Attention-Deficit & Affection-Abundant

Relationships where either you or your partner have an attention-deficit disorder can range from perfect to explosive. It’s all a matter of perspective, understanding, and most importantly… communication (just like every other relationship in the world, ever, since the beginning of time).

If a shared understanding isn’t there, problems are destined to follow.

However, there are a few hurdles that are unique to relationships in which ADHD plays a role. In a study of 1200 couples where one or both partners has ADHD, an overwhelming majority of them reported their “biggest problem” as anything from lack of empathy, neglect, and shame, but all of these feelings stemmed from the same core issue: lack of understanding. And if a shared understanding isn’t there, problems are destined to follow.

Typical symptoms include:

  • Failure to pay attention to details
  • Difficulty holding onto information
  • Trouble following directions
  • Struggles with organization and concentration
  • Social intrusiveness (frequent interruptions or distractions)
  • Hyper-focus (lack of ability to multi-task)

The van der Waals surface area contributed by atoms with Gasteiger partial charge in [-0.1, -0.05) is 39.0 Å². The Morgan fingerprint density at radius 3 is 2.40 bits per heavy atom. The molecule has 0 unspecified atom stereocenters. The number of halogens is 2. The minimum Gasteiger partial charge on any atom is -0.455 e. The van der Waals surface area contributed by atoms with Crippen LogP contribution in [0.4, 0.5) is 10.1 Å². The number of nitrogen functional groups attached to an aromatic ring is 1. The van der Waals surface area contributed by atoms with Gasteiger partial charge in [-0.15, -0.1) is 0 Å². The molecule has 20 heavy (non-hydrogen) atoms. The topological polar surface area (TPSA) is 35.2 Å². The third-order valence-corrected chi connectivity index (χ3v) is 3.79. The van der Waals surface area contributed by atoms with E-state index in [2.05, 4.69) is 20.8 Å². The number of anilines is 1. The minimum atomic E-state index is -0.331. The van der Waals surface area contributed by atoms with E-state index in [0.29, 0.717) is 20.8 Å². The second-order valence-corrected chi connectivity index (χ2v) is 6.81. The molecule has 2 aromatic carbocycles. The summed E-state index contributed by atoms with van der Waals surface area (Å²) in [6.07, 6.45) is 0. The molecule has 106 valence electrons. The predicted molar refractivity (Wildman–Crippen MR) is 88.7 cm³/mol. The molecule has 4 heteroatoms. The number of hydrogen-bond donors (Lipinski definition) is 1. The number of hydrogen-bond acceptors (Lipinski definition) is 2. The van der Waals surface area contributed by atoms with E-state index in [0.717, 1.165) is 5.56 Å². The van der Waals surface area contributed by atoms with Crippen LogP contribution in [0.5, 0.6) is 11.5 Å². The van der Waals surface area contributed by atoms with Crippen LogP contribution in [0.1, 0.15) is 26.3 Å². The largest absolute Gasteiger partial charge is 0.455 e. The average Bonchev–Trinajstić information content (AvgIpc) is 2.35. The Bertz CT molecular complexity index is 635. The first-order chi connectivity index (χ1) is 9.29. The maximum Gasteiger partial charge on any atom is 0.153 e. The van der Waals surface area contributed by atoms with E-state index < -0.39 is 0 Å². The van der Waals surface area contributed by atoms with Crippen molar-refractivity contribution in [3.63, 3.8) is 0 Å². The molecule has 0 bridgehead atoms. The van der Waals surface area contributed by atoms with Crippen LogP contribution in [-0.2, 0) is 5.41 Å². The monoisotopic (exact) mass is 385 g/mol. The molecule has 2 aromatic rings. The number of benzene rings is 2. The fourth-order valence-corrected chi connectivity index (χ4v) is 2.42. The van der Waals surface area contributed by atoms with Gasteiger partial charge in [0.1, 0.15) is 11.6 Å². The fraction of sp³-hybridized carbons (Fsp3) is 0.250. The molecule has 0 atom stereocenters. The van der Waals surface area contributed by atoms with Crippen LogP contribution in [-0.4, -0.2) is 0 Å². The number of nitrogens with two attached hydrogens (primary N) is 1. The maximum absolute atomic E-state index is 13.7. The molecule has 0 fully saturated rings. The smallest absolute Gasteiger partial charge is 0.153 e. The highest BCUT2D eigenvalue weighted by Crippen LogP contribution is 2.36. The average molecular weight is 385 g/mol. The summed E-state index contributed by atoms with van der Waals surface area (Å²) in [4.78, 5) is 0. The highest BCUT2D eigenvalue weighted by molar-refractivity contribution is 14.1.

There are more, of course, but it doesn’t take much imagination to understand how the above can complicate a relationship. The effect is polarizing: the partner with ADHD feels criticized, overwhelmed, and misunderstood, while the partner without ADHD feels neglected, lonely, and under-appreciated.

Here’s the trick: Place the focus on the ADHD, not on eachother. No lashing out, no blame game (never works anyway!).

The following 3 suggestions from ADHD expert Katie Hurley, LCSW, have proven helpful for couples she's worked with:

1. Play to your strengths: If ADHD makes paying bills on time a challenge - swap that for another task! As long as you both have equal shares of the workload, you’ll get through the to-do list just fine. 2. Map it out: Ever-present in most kitchens is a wall calendar, but they rarely get used to their full potential. For adults with ADHD, visual routines can be helpful and a way to stay on target. Put your calendar to use! 3. Teamwork makes the dreamwork: Us first, ‘you’ second. Create a sense of camaraderie between you and your partner by fostering open, honest conversations. And remember, if you have an issue with ADHD, address it head-on (and don’t blame each other)!

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